MINNEAPOLIS (WCCO) – The Minnesota State Legislature has come to a compromise on some police reforms, but the agreement leaves out some key proposals that the People of Color Caucus were calling for.
Since the murder of George Floyd last year there has been a major push at the Minnesota State Capitol for police reforms.READ MORE: Plymouth Hospital Set To Close Temporarily As Nurses Go On Strike Over Fair Pay
Last year the legislature passed a package of reforms that included a ban on chokeholds. But the call for change accelerated again this year after the April shooting death of Daunte Wright during a traffic stop in Brooklyn Center.
House and Senate negotiators have been working for weeks trying to get to some agreement – and finally one
has been announced.
It includes regulations on no-knock warrants, grants for funding for violence prevention programs, and improvements to the Minnesota POST Board database to try and keep bad officers off the streets.
What it does not contain is any measures on traffic stops. Proposals included restricting officers from making stops for expired license tabs and minor infractions like having an air freshener hanging from a rearview mirror.READ MORE: Double Crash On I-35W Leaves 2 Dead
Also not in the agreement: a measure that would replace taking individuals with outstanding warrants directly to jail, and instead of writing them a ticket.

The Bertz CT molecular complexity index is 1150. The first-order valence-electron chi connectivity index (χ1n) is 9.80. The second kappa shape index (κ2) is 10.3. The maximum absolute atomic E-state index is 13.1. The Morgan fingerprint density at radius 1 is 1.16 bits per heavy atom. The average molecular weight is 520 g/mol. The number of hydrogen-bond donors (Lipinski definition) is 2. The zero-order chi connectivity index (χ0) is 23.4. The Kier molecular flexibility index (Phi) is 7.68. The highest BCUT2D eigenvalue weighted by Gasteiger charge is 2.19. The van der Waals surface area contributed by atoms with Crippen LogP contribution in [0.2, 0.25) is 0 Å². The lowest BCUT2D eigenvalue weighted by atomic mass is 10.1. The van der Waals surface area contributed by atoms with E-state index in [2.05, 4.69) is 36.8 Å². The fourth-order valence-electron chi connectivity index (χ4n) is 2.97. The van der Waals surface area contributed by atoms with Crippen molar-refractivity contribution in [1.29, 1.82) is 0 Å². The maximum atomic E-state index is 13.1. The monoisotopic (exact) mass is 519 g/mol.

Minnesota House Speaker Melissa Hortman and Senate Majority Leader Paul Gazelka were both guests on WCCO Sunday Morning.
“We in the House wanted to fundamentally change some things that are fundamental to policing. We wanted to make things easier and more safe for both law enforcement and community but the Senate was unwilling to have those reform conversations at all,” said Hortman.
“I think we will do a hearing related to that next year, when we found out that more than 900 guns were taken off the streets and confiscated in traffic stops like that, lets at least explore it deeper,” said Gazelka.
Both sides also came to an agreement on a public safety funding bill, meaning all the outstanding budget bills have been agreed to. It will prevent the state government from shutting down on July 1 before the long holiday weekend.MORE NEWS: 2 Pedestrians Shot And Injured In South Minneapolis
You can watch WCCO Sunday Morning with Esme Murphy and Mike Augustyniak every Sunday at 6 a.m. and 10:30 a.m.